On Forward Market Media’s website, they list their own U.S. Patents for their ticket option claims: 7,206,755 – “Method, apparatus and article-of-manufacture for the creation, issuance, valuation/pricing, trading and exercise of options for attendance rights, and derivative instruments thereon;7,363,267 -“Contingency-based options and futures for contingent travel accommodations;” 7,610,220 – “Systems and methods for contingency-based options and futures for playoff tickets based upon individual athletes;” 7,610,221 – “Systems and methods for contingency-based options and futures for game tickets based upon game participant standings;” 7,660,751 – “Systems and methods for contingency-based options and futures for playoff tickets based on qualifying teams;” 7,660,752 – “Systems and methods for contingency-based options and futures for contingent travel accommodations based upon a playoff game.

Both Ghosh’s patents & Forward Market Media’s patents cover ticket options; with Ghosh’s starting in 2005 with the last of the four secured in 2010, but TeamTix’s starting 2007. However, TeamTix has an earlier priority date of 1999, which is an assumption, not a legal conclusion, of when the claims to the original idea were being utilized prior to the patent’s actual filing at the U.S. Patent Office.

However, part of TeamTix’s legal events within each of the company’s patents regard, where the patents originated, and from which Ghosh based his four patent citations on.

No Licenses Ever Issued For Ghosh’s Patent

Despite several instances of teams, secondary market companies and even travel companies utilizing the playoff option scenario, Ghosh’s patents have not actively sought out nor detected a violator in the ticketing space, yet. However, that may be from a lack of knowledge about the ticket industry as a whole. Ghosh’s background is in the financial sector, not the ticketing space, Maloney said.

“We haven’t identified an infringer, obviously this is a fair consolidated space, with a handful of big players,” Maloney said. “We view this as a novel idea, and one of the systems that a big player would try to implement. By virtue of that, there are no existing licenses.”

But the reason that Ghosh hasn’t identified an infringer may be from a lack of trying or knowledge about the industry. When asked, Maloney didn’t know a lot about the sports, ticketing or travel space and questioned whether the playoff ticket “option” method had ever been used. And since it has, the winner of the Lot 24 auction item may decide to deem judicial relief from the NFL, MLB, ticket brokers and travel companies who have previously or are currently using the playoff ticket ‘option’ system.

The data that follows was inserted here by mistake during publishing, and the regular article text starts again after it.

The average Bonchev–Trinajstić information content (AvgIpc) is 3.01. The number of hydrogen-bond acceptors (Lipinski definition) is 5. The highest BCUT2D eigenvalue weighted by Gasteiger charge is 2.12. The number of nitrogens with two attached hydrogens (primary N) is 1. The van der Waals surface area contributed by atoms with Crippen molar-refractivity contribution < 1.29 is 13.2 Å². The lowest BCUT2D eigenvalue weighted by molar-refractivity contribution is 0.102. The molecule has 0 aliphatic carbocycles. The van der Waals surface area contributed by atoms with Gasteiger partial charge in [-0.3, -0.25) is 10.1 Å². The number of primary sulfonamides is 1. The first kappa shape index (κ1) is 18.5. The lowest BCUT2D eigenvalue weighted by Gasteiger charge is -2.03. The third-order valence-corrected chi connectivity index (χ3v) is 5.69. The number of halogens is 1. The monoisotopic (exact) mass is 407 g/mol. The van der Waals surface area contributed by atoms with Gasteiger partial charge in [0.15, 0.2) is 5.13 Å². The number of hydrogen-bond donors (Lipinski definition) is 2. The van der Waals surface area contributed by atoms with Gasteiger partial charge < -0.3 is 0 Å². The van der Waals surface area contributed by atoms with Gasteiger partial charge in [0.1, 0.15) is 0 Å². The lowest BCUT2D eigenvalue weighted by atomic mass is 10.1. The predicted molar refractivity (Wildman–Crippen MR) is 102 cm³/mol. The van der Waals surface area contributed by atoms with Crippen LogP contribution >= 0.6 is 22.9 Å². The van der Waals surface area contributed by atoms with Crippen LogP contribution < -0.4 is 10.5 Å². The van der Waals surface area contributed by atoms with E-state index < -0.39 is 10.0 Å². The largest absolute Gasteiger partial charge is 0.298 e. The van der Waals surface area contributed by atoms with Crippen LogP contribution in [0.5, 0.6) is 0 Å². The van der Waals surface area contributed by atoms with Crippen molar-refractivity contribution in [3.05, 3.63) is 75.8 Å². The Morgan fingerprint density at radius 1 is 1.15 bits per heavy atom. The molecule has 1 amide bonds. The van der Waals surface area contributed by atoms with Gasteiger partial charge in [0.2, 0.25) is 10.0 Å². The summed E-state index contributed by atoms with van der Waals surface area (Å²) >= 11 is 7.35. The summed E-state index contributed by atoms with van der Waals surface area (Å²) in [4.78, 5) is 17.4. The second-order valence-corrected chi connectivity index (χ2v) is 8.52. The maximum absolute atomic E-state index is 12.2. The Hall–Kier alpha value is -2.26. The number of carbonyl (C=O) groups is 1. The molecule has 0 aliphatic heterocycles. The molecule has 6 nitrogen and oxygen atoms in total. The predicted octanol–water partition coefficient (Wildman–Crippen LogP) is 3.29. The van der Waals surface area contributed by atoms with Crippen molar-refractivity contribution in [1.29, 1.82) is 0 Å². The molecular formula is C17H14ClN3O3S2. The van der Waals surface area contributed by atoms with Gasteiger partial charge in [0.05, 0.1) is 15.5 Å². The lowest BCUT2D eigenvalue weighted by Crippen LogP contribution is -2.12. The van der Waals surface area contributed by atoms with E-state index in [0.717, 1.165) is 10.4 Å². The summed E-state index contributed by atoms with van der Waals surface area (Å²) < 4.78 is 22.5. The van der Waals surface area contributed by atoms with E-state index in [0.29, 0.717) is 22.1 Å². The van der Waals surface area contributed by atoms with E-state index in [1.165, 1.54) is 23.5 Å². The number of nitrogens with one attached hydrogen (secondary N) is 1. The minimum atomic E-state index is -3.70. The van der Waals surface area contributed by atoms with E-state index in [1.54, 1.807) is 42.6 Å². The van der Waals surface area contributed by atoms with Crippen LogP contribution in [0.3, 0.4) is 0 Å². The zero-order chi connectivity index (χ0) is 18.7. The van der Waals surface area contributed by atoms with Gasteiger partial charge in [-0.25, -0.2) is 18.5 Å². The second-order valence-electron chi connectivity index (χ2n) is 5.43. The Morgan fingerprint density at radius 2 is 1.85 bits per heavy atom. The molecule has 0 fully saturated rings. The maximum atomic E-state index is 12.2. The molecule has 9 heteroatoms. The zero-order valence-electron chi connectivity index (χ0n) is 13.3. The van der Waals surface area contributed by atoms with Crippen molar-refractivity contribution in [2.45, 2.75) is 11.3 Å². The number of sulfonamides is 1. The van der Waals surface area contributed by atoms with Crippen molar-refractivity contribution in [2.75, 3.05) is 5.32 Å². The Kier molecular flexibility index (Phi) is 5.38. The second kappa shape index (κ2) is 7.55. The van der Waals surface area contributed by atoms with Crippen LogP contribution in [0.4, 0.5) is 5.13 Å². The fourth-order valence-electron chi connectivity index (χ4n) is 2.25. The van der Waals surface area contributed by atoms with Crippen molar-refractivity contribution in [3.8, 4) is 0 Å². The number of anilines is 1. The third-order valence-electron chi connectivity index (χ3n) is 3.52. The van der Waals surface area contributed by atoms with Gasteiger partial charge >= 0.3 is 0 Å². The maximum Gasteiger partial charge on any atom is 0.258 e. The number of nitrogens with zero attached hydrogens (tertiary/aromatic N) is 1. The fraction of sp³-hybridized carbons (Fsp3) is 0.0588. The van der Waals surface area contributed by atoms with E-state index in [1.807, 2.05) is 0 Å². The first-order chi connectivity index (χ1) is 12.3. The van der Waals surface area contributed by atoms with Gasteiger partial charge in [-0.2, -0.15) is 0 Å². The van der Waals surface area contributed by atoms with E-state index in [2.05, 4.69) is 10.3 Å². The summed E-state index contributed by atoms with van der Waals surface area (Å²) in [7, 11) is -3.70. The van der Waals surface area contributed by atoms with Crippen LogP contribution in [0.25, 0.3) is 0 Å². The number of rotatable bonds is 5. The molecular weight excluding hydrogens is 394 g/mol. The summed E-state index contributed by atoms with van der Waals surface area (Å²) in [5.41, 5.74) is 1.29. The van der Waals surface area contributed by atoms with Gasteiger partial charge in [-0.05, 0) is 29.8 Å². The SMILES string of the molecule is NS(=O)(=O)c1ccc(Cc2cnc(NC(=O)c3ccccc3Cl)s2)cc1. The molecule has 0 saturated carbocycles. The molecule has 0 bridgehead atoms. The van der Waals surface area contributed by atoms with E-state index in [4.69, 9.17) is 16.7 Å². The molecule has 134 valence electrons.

Ghosh’s patent covers a programmer or company creating software that establishes a playoff ticket option. That means if a team, broker or travel company sells an ‘option’ to fans where a team or player makes the playoffs, then they would be in violation of Ghosh’s patent. It also includes any issuance of travel or hotel accommodations, as well as advertising rights fees, Maloney said.

“The way that the patent has been written, it extends not only to ticketing, but to travel companies, including other products tied to that event: including every TV advertising slot, every hotel room,” Maloney said. “The possibilities here are endless and covered under this patent.”

“The term ‘option’ was specifically omitted from the patent application and our description because from a patent perspective, it may be determined that the concept isn’t unique or novel. So, this isn’t a true option,” Maloney said.

A Patent’s Legal Standing

Ghosh’s patent may be an outlier which gains their immediate involvement into a legal quagmire of creative or novel invention claims. Non-practicing entities (NPEs) have been a business issue for over 100 years. Currently, patent trolls are finding less sympathy for their practices, and more backlash for their auctions.

TicketNetworks’ President Don Vaccaro, after discussing with his legal counsel, disagrees that Ghosh’s patent has instant credibility or merit, stating that it has never been through a legal challenge.

“This patent was filed in 2005, when there was blanket patent approval out of the U.S. Patent Office,” Vaccaro said. “Now, there’s been a patent furor over the last few years and its hurt a lot of innovation.”

Ghosh’s patent has never been established in any actual form other than the creative idea and application process. There is no software design. Ghosh was awarded his claim in 2005, by the U.S. Patent Office, and creates a conversational piece in the ticketing industry of whether Ghosh’s claims could be used by a ‘patent troll’ scenario. Apple, Inc. just lost $533 million to a ‘patent troll’ – a company with no actual product.

Vaccaro points to the legal term of ‘prior art’ as a key example of how to defeat a patent troll.

“Before, there wasn’t a lot of prior art when a patent lawsuit was filed. But that’s not the case now. There’s a lot of discoverable art on the internet, and its easier because it stays for years,” he said.

After a lot of small ticket companies went out of business because patent troll lawsuits, the ticket industry galvanized and focused on defeating them, he said.

“The ticket industry has a lot of competitors who have come together to fight these types of patent issues,” Vaccaro said. “At the end of the day, if we pay up, it means higher prices for the consumer.”

Vaccaro said that the ticket industry not going to yield to a patent troll, nor the scare tactics of losing big jury awards for patent infringement.

“Our strategy is to fight patent trolls and never to settle,” Vaccaro said.

Sports Industry Has Patent Fights With Trolls Too